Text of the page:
On Friday morning one of my extraverted students told me I was cranky, and that I had been cranky for a couple of weeks.
She was right, and it stopped me in my tracks because it wasn’t about the kids at all. I was cranky because I don’t have enough time in a 45 minute class period to accomplish what I want to accomplish. I was cranky because we lose so much class time to things like assemblies, activity periods, and formal testing (four class periods last week, and two more to go). Activity periods happen occasionally in our school; we take the two periods after lunch and cancel classes in order to provide students with fun, team-building, social activities. While I know that our activity periods are good for middle school social development and student morale, they do very little for my own, and so I was cranky about it. We also had a snow day last week, and that added to my collection of complaints.
But those are not good enough reasons to be ornery with the kids – I love them! I think I’ve also been crabby because I’ve wanted my book to be sent off, but no matter how much time I spend on it, it’s never enough, and it’s never done; that’s certainly no reason to be irritable at school. I apologized to my student, thanked her for keeping me in line, and tried to smile more as the day went along.
I had no particular plans for the long Martin Luther King, Jr. holiday, except for doing some grocery shopping, so when I woke up on Saturday morning I decided to see if I could get enough of the book finished that I could send off a packet to the publishers.
I was energized to get right to it. During the last week, I had just finished writing up the Poetry chapter and thought it might be a quick task.
Then the phone rang; it was Jessica, my former student and friend, recently home from Afghanistan. We went out for a great lunch, and it was wonderful to catch up and hear about her adventures. It was an excellent interruption.
Back to work. I decided I need to add statistical data to the book, if I could find it. I had been looking for some specific data off and on for a couple of years, but the state’s department of education website is not easy to navigate. Somehow, though, this time I located exactly what I needed – I was so excited! I copied the numbers into Excel, and made four charts showing how my specific students performed on their Reading and Writing NECAP tests. (NECAP is our annual testing for No Child Left Behind.) It was worth the work, even when I realized I was still up at 2:00 a.m.
When I woke up late on Sunday morning I was still groggy, and decided that I’d go grocery shopping to give my brain a break. Then back to work I went, but I was tired and spent only a few hours writing the section to include the new data.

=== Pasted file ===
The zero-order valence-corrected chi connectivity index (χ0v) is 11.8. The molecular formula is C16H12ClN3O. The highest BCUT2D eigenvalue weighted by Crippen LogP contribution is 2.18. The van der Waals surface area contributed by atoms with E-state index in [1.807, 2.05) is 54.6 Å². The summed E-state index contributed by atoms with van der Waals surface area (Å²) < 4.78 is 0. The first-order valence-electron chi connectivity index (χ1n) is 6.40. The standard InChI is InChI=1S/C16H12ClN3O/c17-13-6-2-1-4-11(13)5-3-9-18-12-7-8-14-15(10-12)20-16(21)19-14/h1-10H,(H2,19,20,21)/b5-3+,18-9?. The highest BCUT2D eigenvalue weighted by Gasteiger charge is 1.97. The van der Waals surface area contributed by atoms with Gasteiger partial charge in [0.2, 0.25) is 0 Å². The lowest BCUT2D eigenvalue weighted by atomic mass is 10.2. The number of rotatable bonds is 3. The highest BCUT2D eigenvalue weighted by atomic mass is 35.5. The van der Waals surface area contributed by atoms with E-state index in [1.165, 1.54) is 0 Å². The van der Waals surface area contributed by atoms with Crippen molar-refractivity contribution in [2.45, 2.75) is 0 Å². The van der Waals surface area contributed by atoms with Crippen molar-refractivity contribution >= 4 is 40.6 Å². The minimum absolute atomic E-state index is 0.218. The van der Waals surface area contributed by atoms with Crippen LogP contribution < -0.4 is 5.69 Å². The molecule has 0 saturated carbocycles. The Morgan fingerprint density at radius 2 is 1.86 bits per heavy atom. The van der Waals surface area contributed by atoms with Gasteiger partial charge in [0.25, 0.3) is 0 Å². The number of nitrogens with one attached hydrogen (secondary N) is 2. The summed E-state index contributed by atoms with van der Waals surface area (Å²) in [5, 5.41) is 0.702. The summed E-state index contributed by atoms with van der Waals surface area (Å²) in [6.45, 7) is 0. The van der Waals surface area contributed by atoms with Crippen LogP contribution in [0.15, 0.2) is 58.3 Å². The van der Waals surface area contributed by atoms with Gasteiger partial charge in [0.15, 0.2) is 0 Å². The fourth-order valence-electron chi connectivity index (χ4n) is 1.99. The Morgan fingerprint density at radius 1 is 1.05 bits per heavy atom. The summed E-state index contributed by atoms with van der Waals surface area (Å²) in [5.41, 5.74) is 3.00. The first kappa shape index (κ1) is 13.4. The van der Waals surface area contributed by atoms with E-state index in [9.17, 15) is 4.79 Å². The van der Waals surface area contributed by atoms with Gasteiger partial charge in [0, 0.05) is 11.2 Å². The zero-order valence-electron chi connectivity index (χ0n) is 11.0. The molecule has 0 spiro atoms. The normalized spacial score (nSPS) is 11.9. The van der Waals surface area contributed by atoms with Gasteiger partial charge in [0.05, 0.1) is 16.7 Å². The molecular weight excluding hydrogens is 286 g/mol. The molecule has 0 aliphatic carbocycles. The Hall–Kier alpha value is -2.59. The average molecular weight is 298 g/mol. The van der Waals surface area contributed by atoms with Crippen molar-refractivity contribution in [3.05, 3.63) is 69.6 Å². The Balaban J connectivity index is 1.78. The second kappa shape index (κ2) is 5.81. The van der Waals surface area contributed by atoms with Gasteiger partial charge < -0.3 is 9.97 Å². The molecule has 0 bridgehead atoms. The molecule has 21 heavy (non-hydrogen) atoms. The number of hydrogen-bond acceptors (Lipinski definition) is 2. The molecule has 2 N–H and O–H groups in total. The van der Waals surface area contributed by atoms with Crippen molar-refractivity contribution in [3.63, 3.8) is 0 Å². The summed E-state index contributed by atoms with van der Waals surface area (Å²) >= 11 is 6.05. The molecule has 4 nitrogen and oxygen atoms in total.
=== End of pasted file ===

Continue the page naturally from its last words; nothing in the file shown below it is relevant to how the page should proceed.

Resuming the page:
On Monday I was grateful for the extra day off and I went right to work: to revise, revise, revise. I can hardly read a paragraph without finding a way to improve it; it’s way beyond reasonable! But I got to a point where I was nearing the end; I could actually put all the pieces together and have a finished whole. Next came several hours of making sure that the page numbers lined up with the table of contents, and looking for the pieces for the appendix, and checking citations in the reference sources. I still needed to revise the cover letter and make sure my resume was up to date. Then I realized that one chapter was not double spaced, so I had to re-print it, which of course meant I had to revise the table of contents again. Was I really getting near to the end? And then Monday was gone. I went to bed thinking it would be good to go away from it. I would have liked to read the paper copy in the morning just to make sure it was right, but the weekend was over. And an amazing thing happened the next morning: a snow day! No school! I was up early, and with coffee mug in hand, I sat down to give the manuscript one last reading.
More revising. The section on personality types needed much updating – how did I miss that? But several hours of re-organizing and then re-organizing some more, my brain is finally satisfied: it IS ready for packaging. It is not totally finished; it needs one more chapter, and I didn’t include all the appendices. But it is sufficiently complete to send it off; thankfully the publisher will accept partial manuscripts.
Bottom line: I have enormously deeper respect for all those authors who have gone before me. I’ve read many quotes about how hard writing is, and I always thought “yeah, it might be hard for you but I love it.” My new understanding, though, is that what makes it hard is how much time it takes to get the details right and convince my brain that I can’t make it better. But it’s ready. I will take it to the post office tomorrow, when the roads are clear. Then all I have to do is wait until the publisher sends me a reply. I know it might be rejected. But I promise not to be bad-tempered in school no matter what.